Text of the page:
North York Moors CAM

Thursday 9th March 2000



Whitby as seen today from the A171 road bridge looking north - an unusual feature of the situation of Whitby is that although the town is situated on the east coast of North Yorkshire it actually faces north, a line out between the twin piers reading directly to the North Pole. As a result of this situation it is possible, in high summer, to stand on the cliffs at Whitby and see the sun rise from and set into the sea

The railway line (bottom left) terminates at Whitby after a picturesque journey along the Esk Valley line from Middlesbrough. There is also a connection at Grosmont to the North York Moors Steam Railway which follows a spectacular 17 mile route to Pickering. St Mary's Church and Whitby Abbey are prominent on the east cliff

( I never tire of Whitby and may I apologise now to all 'non-Whitby' fans for the number of times I return to visit the town and put photographs on my pages )


The approach to Whitby along Hawsker Lane from a south-easterly direction gives us excellent views of Whitby Abbey


St Hilda's Abbey, Whitby, was founded more than 13 centuries ago but was destroyed by Viking raiders in 867. After being refounded in 1078 after the Norman Conquest, building continued over several centuries until the monastery was dissolved by Henry VIII in 1540. In 1763 the ancient nave fell during a great storm and in 1830 the central tower collapsed. As recently as the 1914-18 Great War, the Abbey suffered further damage from a German naval bombardment. However, the ruins are now in the safe hands of English Heritage and are open to the public from 1st April 2000


St Mary's Church is situated just a couple of hundred yards west of the Abbey enjoying superb views over the town of Whitby

The earliest part of the church dates from the early 12th century but since that date it has undergone many additions and alterations. It seems likely that the building has been modified in order to withstand the rigours of the north-easterly gales. Unusual in appearance from the outside, the church is perhaps even more unusual when seen from the inside . . .


. . . the 17th century roof was made by ships' carpenters whose trade is apparent in the design. Another striking feature is the unique three-decker pulpit which originally straddled the aisle on iron props. Note on the sides of the pulpit are a couple of 'ear trumpets' - apparently the deaf wife of Mr Andrews, who ministered here from 1809-1843, could only enjoy listening to his sermons with the use of these aids !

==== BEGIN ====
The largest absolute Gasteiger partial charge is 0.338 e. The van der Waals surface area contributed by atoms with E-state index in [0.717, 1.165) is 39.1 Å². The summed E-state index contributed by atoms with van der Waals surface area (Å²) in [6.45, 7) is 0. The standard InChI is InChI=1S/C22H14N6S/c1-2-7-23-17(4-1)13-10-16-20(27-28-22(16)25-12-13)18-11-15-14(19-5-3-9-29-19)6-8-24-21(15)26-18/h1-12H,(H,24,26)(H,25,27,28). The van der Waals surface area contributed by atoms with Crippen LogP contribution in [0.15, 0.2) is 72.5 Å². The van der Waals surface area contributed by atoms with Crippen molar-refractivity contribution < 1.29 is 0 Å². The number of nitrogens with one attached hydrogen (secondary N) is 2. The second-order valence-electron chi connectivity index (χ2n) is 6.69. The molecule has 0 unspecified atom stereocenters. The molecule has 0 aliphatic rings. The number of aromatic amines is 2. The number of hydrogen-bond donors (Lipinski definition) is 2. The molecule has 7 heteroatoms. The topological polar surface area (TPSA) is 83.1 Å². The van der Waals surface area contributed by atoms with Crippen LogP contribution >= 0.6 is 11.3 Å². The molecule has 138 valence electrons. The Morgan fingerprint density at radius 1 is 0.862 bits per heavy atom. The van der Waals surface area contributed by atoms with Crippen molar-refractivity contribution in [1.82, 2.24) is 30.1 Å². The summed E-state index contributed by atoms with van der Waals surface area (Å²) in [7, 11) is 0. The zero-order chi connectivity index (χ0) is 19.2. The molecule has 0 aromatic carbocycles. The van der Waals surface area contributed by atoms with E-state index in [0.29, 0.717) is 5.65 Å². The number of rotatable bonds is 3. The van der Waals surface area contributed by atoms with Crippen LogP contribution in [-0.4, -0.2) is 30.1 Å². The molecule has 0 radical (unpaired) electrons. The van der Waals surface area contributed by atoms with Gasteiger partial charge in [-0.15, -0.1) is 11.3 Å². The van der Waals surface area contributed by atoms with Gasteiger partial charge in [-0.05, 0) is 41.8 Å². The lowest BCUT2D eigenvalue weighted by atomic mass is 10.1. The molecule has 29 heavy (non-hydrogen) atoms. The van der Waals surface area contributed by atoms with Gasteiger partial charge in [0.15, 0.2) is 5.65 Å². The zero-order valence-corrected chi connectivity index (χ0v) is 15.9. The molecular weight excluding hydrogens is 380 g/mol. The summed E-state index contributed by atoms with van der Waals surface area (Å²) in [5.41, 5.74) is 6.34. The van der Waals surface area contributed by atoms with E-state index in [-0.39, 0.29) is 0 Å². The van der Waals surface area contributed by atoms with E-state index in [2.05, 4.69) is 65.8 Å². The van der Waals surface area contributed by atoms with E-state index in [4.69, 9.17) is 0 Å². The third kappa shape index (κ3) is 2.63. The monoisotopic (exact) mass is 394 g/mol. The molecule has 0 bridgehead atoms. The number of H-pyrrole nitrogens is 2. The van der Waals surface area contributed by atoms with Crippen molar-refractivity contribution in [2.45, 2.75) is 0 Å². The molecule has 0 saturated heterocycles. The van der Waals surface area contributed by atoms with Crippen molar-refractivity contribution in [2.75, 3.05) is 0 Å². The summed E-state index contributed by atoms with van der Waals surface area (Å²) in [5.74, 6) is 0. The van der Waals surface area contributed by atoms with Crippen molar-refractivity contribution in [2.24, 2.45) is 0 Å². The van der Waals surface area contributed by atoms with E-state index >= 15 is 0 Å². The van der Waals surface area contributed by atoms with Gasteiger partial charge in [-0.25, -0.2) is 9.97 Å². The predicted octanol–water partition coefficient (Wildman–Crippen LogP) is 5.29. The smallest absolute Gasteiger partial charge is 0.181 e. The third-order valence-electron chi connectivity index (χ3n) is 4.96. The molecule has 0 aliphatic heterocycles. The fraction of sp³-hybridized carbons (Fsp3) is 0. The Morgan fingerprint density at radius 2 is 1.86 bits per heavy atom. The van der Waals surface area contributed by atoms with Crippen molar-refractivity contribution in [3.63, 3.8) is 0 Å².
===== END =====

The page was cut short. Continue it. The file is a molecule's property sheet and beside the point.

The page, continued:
Visit Whitby and you will find many references to Bram Stoker's Count Dracula! The caped count, who as a vampire drank the blood of beautiful women, is allegedly buried in this grave beside St Mary's Church - who am I to argue?


The view north-east from St Mary's Church towards West Cliff and Sandsend Ness


From St Mary's Church we descend the 199 steps to Church Street - here we are about halfway down looking across the harbour to West Cliff and Sandsend Ness in the far distance


Another view across the red roof tops ( and one grey ) to West Cliff


Looking back towards the bottom of the 199 steps . . . . . . . .before we turn the corner into Church Street


We pass the Old Town Hall built in 1788 and now a craft centre - this was the heart of Whitby Market which, not that many years ago, stretched along both sides of Church Street


A little further beyond Church Street is Grape Lane - Captain James Cook lodged and studied in the attic of the end house before embarking on his famous voyages of discovery


Finally, staying on the east side of the harbour, we see the lobster pots, all immaculately prepared for the season . . .


. . . and the fleet of small boats waiting to take them out to sea


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